Monthly Archives: April 2016

Attaining A Remote Work Arrangement

In my last post I shared how although my job is in NYC, I will be working remotely for six months and moving in with my girlfriend in the Midwest. It is an exciting time, of which I spend a lot of figuring out the logistics of the move (which will take place in May) and what to do with all my stuff. I am currently in the process of going through my belongings and donating, throwing away, and selling things (cha-ching!).

Let’s take a step back and talk about how I was able to convince my employer to allow me to do this. I’m going to be fully transparent when I say it took a little bit of skill and a lot of luck to make this happen. To be considered for a remote work arrangement, I think you and your job need to meet certain criteria.

Do a majority of your work from a laptop. In my line of work I spend 95% of my time staring at my laptop. We even do conference calls from out laptops now and don’t even have to pick up the phone! If you’re a plumber, carpenter, or high school teacher, it is very highly unlikely for you to get a remote work arrangement for this reason. In my line of work I travel once a month on average and this will allow me to catch up with coworkers on a regular basis to ensure they know I’m still around. If work or clients don’t sponsor trips like this, it can be harder to have real life face-time with your coworkers and bosses.

Be highly rated and respected at work. Let’s face it if you’re the average worker just punching the clock, it’s less likely your boss would approve something like this. I don’t plan on my career lasting until I’m 65, so I don’t see a point in wasting my time now coasting by. I try to show that I care about work and exceed expectations. This allows me to get away with certain things that some coworkers may not. It gets me more autonomy, more paid for lunches and dinners, and apparently a six month remote work arrangement.

Convey to your boss that your performance will remain the same. Some people have a bad perception of remote work arrangements. Maybe people think you’re just going to sit on your ass all day in your pajamas and get nothing done. I actually do great work when I’m not at the office since I don’t have many distractions. I made sure to convey that my work product would not change at all. My boss did voice concern about my ability to develop those in the ranks below, but I assured that this would not be an issue.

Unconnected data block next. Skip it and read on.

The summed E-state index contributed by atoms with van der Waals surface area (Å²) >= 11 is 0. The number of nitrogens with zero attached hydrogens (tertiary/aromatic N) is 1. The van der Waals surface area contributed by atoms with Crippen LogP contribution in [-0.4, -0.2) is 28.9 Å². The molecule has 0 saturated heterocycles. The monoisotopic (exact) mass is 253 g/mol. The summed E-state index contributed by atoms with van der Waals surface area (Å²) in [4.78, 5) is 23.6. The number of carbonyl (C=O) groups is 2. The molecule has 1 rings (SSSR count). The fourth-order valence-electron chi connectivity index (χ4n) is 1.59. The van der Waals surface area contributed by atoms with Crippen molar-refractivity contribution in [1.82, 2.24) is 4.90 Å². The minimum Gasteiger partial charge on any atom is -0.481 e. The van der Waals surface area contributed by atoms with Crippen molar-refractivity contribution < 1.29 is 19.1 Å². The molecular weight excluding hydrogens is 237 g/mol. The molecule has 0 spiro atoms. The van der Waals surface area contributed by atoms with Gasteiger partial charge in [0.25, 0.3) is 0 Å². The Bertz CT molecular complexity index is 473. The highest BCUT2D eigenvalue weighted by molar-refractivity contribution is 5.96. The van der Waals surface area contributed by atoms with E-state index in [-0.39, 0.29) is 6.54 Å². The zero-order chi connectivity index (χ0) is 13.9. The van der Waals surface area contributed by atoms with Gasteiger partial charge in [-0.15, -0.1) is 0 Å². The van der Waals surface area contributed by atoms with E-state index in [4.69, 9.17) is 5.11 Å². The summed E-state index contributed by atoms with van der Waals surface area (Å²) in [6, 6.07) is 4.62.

Have a good boss or one who seems to care somewhat about your well being. I’m quite friendly with my main boss. Me working for him wasn’t exactly random. I knew I liked the guy and working on his projects, so once I had the opportunity to work for him, I made sure to do a bang-up job so that he’d keep me around and it’s definitely paid off. He’s a family man and values his time out of the office, and therefore seems to value mine as well. If I was consistently working on projects for the people who eat, sleep, and breath for working at the office, they probably wouldn’t have been as supportive. Some people think that you don’t have any control over who you report to in your career, but I’ve found out with careful planning and some effort, this can be managed to your benefit.

Get lucky! I understand this isn’t an option for everyone and realize that luck did play a role, and for that I’m very grateful.

After the fact I did some reflecting on how I actually presented this idea to my boss. In hindsight I realize I didn’t really ask permission. I had been trying to meet with him live for over a week but he was traveling, so the first thing I did when I caught him in his office was joke that I wasn’t putting in my two weeks to lighten the mood. I laid out my plan for working remotely from my girlfriend’s (he knew I was in a long distance relationship) and assured him we could make it work, that my performance would remain high, and that this was something personal I needed to do. He voiced a couple BS concerns of which I countered, and then he voiced his support. I wonder if my outcome would have been different if I walked in and asked his permission instead…